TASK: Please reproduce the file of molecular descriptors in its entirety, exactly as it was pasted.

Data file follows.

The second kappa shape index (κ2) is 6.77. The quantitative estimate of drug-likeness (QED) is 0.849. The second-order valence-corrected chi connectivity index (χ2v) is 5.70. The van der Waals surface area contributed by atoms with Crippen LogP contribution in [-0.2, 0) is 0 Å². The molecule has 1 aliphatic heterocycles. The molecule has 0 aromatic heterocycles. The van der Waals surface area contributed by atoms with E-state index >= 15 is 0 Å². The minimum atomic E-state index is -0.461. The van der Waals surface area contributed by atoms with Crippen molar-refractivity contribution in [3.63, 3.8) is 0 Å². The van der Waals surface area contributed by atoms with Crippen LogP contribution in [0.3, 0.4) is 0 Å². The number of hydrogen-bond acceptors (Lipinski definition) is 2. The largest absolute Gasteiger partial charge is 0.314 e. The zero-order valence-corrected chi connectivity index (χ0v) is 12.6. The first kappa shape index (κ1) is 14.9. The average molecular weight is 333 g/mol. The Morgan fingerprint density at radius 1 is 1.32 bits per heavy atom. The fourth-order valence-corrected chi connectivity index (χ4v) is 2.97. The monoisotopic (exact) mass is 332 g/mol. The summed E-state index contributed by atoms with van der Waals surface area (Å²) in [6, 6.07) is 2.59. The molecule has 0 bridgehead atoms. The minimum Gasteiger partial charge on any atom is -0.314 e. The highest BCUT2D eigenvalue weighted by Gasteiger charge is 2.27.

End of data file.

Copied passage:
The second kappa shape index (κ2) is 6.77. The quantitative estimate of drug-likeness (QED) is 0.849. The second-order valence-corrected chi connectivity index (χ2v) is 5.70. The van der Waals surface area contributed by atoms with Crippen LogP contribution in [-0.2, 0) is 0 Å². The molecule has 1 aliphatic heterocycles. The molecule has 0 aromatic heterocycles. The van der Waals surface area contributed by atoms with E-state index >= 15 is 0 Å². The minimum atomic E-state index is -0.461. The van der Waals surface area contributed by atoms with Crippen molar-refractivity contribution in [3.63, 3.8) is 0 Å². The van der Waals surface area contributed by atoms with Crippen LogP contribution in [0.3, 0.4) is 0 Å². The number of hydrogen-bond acceptors (Lipinski definition) is 2. The largest absolute Gasteiger partial charge is 0.314 e. The zero-order valence-corrected chi connectivity index (χ0v) is 12.6. The first kappa shape index (κ1) is 14.9. The average molecular weight is 333 g/mol. The Morgan fingerprint density at radius 1 is 1.32 bits per heavy atom. The fourth-order valence-corrected chi connectivity index (χ4v) is 2.97. The monoisotopic (exact) mass is 332 g/mol. The summed E-state index contributed by atoms with van der Waals surface area (Å²) in [6, 6.07) is 2.59. The molecule has 0 bridgehead atoms. The minimum Gasteiger partial charge on any atom is -0.314 e. The highest BCUT2D eigenvalue weighted by Gasteiger charge is 2.27.